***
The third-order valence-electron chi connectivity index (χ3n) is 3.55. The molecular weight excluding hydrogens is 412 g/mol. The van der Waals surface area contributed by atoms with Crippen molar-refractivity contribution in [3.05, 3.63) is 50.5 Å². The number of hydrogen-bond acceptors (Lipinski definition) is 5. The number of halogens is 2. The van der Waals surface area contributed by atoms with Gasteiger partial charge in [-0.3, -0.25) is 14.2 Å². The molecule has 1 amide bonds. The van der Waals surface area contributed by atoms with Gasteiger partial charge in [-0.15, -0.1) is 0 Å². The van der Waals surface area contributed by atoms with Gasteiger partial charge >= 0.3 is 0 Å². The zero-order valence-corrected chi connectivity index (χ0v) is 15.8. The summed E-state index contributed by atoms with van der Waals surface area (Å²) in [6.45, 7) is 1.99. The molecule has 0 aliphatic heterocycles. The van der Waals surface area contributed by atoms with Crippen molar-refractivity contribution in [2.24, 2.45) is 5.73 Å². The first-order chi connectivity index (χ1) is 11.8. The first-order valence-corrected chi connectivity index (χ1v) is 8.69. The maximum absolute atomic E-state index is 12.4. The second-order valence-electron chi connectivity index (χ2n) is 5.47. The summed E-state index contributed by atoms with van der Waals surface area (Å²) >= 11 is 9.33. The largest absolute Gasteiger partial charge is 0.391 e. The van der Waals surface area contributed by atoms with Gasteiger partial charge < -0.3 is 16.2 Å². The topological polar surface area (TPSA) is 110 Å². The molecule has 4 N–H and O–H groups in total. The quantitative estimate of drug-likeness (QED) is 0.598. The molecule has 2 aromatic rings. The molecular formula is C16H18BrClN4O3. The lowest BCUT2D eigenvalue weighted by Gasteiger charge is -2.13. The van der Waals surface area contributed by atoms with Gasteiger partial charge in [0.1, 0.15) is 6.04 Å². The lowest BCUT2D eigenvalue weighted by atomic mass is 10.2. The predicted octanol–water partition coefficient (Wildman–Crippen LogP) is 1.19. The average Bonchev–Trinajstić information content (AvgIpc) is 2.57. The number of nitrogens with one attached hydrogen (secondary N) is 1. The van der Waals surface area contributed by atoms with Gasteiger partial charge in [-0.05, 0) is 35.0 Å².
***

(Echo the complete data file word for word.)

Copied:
The third-order valence-electron chi connectivity index (χ3n) is 3.55. The molecular weight excluding hydrogens is 412 g/mol. The van der Waals surface area contributed by atoms with Crippen molar-refractivity contribution in [3.05, 3.63) is 50.5 Å². The number of hydrogen-bond acceptors (Lipinski definition) is 5. The number of halogens is 2. The van der Waals surface area contributed by atoms with Gasteiger partial charge in [-0.3, -0.25) is 14.2 Å². The molecule has 1 amide bonds. The van der Waals surface area contributed by atoms with Gasteiger partial charge in [-0.15, -0.1) is 0 Å². The van der Waals surface area contributed by atoms with Gasteiger partial charge >= 0.3 is 0 Å². The zero-order valence-corrected chi connectivity index (χ0v) is 15.8. The summed E-state index contributed by atoms with van der Waals surface area (Å²) in [6.45, 7) is 1.99. The molecule has 0 aliphatic heterocycles. The van der Waals surface area contributed by atoms with Crippen molar-refractivity contribution in [2.24, 2.45) is 5.73 Å². The first-order chi connectivity index (χ1) is 11.8. The first-order valence-corrected chi connectivity index (χ1v) is 8.69. The maximum absolute atomic E-state index is 12.4. The second-order valence-electron chi connectivity index (χ2n) is 5.47. The summed E-state index contributed by atoms with van der Waals surface area (Å²) >= 11 is 9.33. The largest absolute Gasteiger partial charge is 0.391 e. The van der Waals surface area contributed by atoms with Gasteiger partial charge < -0.3 is 16.2 Å². The topological polar surface area (TPSA) is 110 Å². The molecule has 4 N–H and O–H groups in total. The quantitative estimate of drug-likeness (QED) is 0.598. The molecule has 2 aromatic rings. The molecular formula is C16H18BrClN4O3. The lowest BCUT2D eigenvalue weighted by Gasteiger charge is -2.13. The van der Waals surface area contributed by atoms with Gasteiger partial charge in [0.1, 0.15) is 6.04 Å². The lowest BCUT2D eigenvalue weighted by atomic mass is 10.2. The predicted octanol–water partition coefficient (Wildman–Crippen LogP) is 1.19. The average Bonchev–Trinajstić information content (AvgIpc) is 2.57. The number of nitrogens with one attached hydrogen (secondary N) is 1. The van der Waals surface area contributed by atoms with Gasteiger partial charge in [-0.05, 0) is 35.0 Å².